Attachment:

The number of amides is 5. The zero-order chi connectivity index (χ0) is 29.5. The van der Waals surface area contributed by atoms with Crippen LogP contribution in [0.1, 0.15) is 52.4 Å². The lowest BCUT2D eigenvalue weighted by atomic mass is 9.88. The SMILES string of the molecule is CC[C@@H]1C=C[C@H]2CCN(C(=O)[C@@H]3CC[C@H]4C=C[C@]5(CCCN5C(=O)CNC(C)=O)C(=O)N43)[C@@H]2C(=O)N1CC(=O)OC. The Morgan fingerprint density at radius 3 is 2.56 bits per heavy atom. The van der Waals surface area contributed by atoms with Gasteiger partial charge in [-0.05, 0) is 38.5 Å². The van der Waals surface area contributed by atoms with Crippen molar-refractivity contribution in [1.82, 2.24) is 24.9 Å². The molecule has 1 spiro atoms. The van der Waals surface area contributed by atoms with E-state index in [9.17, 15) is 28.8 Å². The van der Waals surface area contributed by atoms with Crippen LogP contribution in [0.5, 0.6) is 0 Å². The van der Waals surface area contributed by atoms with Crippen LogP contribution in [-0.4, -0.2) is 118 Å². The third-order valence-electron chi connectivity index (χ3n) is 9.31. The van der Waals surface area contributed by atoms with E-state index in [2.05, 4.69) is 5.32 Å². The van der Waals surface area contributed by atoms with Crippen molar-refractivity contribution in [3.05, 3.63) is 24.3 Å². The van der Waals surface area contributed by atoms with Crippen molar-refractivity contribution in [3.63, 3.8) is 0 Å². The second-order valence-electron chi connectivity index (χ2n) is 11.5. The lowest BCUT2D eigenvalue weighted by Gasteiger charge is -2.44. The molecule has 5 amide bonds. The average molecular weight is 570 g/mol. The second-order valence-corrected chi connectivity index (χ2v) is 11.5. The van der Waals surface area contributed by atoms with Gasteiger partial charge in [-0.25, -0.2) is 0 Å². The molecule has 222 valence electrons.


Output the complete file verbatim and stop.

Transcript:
The number of amides is 5. The zero-order chi connectivity index (χ0) is 29.5. The van der Waals surface area contributed by atoms with Crippen LogP contribution in [0.1, 0.15) is 52.4 Å². The lowest BCUT2D eigenvalue weighted by atomic mass is 9.88. The SMILES string of the molecule is CC[C@@H]1C=C[C@H]2CCN(C(=O)[C@@H]3CC[C@H]4C=C[C@]5(CCCN5C(=O)CNC(C)=O)C(=O)N43)[C@@H]2C(=O)N1CC(=O)OC. The Morgan fingerprint density at radius 3 is 2.56 bits per heavy atom. The van der Waals surface area contributed by atoms with Gasteiger partial charge in [-0.05, 0) is 38.5 Å². The van der Waals surface area contributed by atoms with Crippen molar-refractivity contribution in [1.82, 2.24) is 24.9 Å². The molecule has 1 spiro atoms. The van der Waals surface area contributed by atoms with E-state index in [9.17, 15) is 28.8 Å². The van der Waals surface area contributed by atoms with Crippen LogP contribution in [0.5, 0.6) is 0 Å². The van der Waals surface area contributed by atoms with Crippen LogP contribution in [-0.4, -0.2) is 118 Å². The third-order valence-electron chi connectivity index (χ3n) is 9.31. The van der Waals surface area contributed by atoms with E-state index in [2.05, 4.69) is 5.32 Å². The van der Waals surface area contributed by atoms with Crippen molar-refractivity contribution in [3.05, 3.63) is 24.3 Å². The van der Waals surface area contributed by atoms with Crippen molar-refractivity contribution in [3.63, 3.8) is 0 Å². The second-order valence-electron chi connectivity index (χ2n) is 11.5. The lowest BCUT2D eigenvalue weighted by Gasteiger charge is -2.44. The molecule has 5 amide bonds. The average molecular weight is 570 g/mol. The second-order valence-corrected chi connectivity index (χ2v) is 11.5. The van der Waals surface area contributed by atoms with Gasteiger partial charge in [-0.25, -0.2) is 0 Å². The molecule has 222 valence electrons.